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On his way up to Aspen for the weekend, the dashing, debonaire – and very busy – Michael Dunahay was able to answer some questions from his mobile phone.

Michael (along with his one blue & one green-eyed cat, Puff) just bought the famous Genesee Mountain landmark “Sculptured House” built in the 1960’s and made famous in the Woody Allen 1973 movie “Sleeper.”

Former owner John Huggins, Denver’s Director of Economic Development, hosted numerous charitable fundraisers in the home, and Michael plans to continue doing the same. In fact, Mr. Dunahay is hoping to bring Woody Allen and Diane Keaton back to the house for a fundraiser benefiting the Denver International Film Society.

Michael Dunahay, an adventurous, fun-loving guy, knows he has just bought a slice of Colorado history and is very protective of the property. Dunahay says: “It’s a huge responsibility; everyone knows this house, and everyone wants to see it. I am so fortunate to be able to buy a house I’ve always wanted and be able to share it with the people of Colorado somehow.”

What word best describes your life right now? Great!

What made you decide to buy the “Sleeper” house? I’ve always wanted it. I’ve driven by it a million times through the years. My mom always said it had the best view in Colorado, and a view is very important.

What do you love most about Colorado? The people and the mountains.

What charitable organizations are you or have you been involved with? The Foundation for the Blind, American Cancer Society, and the Arthritis Foundation. I’m going to get more involved with the others such as the Boys Scouts of America.

What event do you most look forward to attending each year? Actor, Robert Wagner has the Celebrity Tennis Tournament each year in Southern California that I like to attend; and this year, I’m looking forward to attending Western Fantasy for VOA.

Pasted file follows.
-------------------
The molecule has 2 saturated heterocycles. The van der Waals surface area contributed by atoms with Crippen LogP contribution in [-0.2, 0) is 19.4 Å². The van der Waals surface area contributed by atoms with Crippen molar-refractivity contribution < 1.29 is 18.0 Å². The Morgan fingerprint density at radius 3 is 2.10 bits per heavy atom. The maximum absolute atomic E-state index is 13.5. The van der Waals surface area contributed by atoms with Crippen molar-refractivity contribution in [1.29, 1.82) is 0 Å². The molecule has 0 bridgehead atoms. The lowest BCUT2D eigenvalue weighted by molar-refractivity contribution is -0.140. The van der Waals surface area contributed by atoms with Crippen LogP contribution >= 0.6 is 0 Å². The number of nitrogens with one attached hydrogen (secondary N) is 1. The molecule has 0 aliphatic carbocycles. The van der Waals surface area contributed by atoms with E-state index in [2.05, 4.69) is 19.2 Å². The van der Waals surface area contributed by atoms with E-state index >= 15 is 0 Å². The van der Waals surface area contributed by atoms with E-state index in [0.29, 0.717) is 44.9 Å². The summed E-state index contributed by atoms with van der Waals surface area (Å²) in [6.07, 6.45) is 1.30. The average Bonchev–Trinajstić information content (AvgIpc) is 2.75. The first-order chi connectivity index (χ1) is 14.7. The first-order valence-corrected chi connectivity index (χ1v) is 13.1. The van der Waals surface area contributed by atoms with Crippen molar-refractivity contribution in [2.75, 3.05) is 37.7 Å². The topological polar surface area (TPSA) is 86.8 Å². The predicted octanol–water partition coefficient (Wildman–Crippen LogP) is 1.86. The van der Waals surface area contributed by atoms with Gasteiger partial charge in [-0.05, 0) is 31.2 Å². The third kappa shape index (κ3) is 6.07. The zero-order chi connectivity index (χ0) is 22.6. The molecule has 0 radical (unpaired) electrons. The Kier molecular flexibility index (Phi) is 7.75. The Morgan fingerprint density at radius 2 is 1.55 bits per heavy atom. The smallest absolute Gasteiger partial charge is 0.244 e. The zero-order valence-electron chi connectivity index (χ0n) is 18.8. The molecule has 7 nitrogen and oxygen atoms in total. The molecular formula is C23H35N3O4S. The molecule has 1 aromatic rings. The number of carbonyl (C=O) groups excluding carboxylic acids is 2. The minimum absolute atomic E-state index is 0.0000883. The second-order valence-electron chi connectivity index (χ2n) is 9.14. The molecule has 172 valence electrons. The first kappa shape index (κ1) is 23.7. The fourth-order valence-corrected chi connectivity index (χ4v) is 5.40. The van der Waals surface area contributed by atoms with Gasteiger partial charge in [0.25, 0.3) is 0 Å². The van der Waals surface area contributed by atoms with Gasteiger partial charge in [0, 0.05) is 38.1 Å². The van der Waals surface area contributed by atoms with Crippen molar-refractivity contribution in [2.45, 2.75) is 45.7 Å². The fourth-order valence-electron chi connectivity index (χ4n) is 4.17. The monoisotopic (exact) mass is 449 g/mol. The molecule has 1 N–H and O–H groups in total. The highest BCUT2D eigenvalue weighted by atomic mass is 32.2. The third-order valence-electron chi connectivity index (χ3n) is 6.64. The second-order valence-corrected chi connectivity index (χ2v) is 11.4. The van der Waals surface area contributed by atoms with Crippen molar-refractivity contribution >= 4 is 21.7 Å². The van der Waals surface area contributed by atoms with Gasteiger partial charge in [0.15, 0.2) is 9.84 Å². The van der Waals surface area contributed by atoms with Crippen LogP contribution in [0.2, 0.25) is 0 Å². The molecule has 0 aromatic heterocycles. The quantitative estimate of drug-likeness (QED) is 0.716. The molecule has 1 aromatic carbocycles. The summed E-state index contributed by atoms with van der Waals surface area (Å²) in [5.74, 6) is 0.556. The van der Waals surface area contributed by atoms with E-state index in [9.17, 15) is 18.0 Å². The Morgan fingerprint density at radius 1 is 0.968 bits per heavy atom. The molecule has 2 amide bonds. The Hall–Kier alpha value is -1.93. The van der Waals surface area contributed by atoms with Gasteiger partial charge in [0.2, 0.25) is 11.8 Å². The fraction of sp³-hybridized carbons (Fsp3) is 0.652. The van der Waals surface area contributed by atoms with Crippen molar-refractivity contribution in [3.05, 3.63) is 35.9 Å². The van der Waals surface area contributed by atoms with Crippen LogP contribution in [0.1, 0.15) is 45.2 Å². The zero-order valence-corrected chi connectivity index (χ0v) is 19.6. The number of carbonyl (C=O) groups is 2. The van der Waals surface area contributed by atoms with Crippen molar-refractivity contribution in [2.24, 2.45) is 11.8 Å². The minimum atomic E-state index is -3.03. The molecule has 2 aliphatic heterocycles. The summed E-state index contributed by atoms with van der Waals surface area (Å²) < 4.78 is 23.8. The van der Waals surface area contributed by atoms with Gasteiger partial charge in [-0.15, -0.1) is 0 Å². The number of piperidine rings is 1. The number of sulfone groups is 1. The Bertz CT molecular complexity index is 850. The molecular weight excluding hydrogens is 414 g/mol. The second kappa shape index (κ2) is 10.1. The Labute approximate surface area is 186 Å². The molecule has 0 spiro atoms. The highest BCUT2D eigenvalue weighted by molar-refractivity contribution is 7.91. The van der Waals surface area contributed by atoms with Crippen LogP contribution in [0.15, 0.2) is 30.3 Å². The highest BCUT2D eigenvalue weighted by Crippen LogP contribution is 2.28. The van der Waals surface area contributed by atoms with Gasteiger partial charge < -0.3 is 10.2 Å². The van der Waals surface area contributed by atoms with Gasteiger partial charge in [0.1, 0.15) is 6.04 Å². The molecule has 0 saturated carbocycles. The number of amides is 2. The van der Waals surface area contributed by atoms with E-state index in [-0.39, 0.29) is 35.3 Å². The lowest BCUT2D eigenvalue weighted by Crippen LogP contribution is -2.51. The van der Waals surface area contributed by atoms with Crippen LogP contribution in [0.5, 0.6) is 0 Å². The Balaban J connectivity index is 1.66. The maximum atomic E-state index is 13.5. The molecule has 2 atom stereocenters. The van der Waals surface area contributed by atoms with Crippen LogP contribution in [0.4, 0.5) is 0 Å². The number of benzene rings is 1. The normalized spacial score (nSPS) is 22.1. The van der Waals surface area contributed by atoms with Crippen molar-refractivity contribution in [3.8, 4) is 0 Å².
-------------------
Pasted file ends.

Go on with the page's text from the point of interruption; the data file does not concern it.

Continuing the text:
What is your most marked characteristic? I’m easy going.

What is the best book you have ever read? Anything by Hermann Hesse such as Siddhartha.

What magazine can’t you live without? Arizona Highways.

What is your all-time favorite restaurant? Daniel in Manhattan on the Upper East Side.

What three things are always in your refrigerator? Milk, Garlic, and Champagne (my favorite is Veuve Clicquot).

What is your fondest childhood memory? Going on vacation with my mom and dad and talking about it before and after at the dinner table.

What is something you learned from your parents then that still applies today? How to be a gentleman.

When you were a young boy, what did you say you wanted to be when you grew up? A Lawyer.

Why didn’t you pursue a career in law? Because I decided I wanted to deal with people’s pleasures and not their problems.

What do you think is the biggest problem we are facing in this country today? Whether or not we should stay in Iraq; and what direction we should be taking in the Middle East.

There is a big gap in our country between the wealthy and those living in poverty; what can be done for those who don’t see much hope for their future? People with money should take more of an initiative to help people who don’t have money learn how to create success for themselves through education and mentoring. I would love to talk with people, like in New Orleans, about what has helped me achieve the success I am enjoying. I’d direct them, advise them, and guide them on how to get up and motivated to change their lives.

What is your proudest accomplishment? My daughter.

What is your favorite leisure time sport or activity? Hiking.

When you watch TV, what do you usually tune in to the most? I usually only watch TV when I’m traveling and staying in a hotel room. Then I switch around and watch all channels.

If you were to write your autobiography, what would the title of it be? “The Adventures of a Young Man”

You have traveled extensively; what is your favorite vacation spot in the world? Paris.

Is there a quote or motto that has helped guide you through life? There’s many, but here’s a favorite: “When the going gets tough, the tough go on vacation.” (laugh)

Who is your hero or mentor? Walter Annenberg, the first person to give away a billion dollars. I’d like to be able to do that.

What’s your idea of perfect happiness? World Peace.

How do you want to be remembered? Often.

What do you want your epitaph to read? “He was a Great Guy!”

What’s in the future for Michael Dunahay? I’m pretty involved with my company, Vacation Solutions, and my other business interests. I will be spending lots of time also with a new company I am involved in: Auction Automation. We work with groups that do Silent Auctions; and it’s all computerized, so it eliminates the paperwork, and it is known to generate more money for the organizations.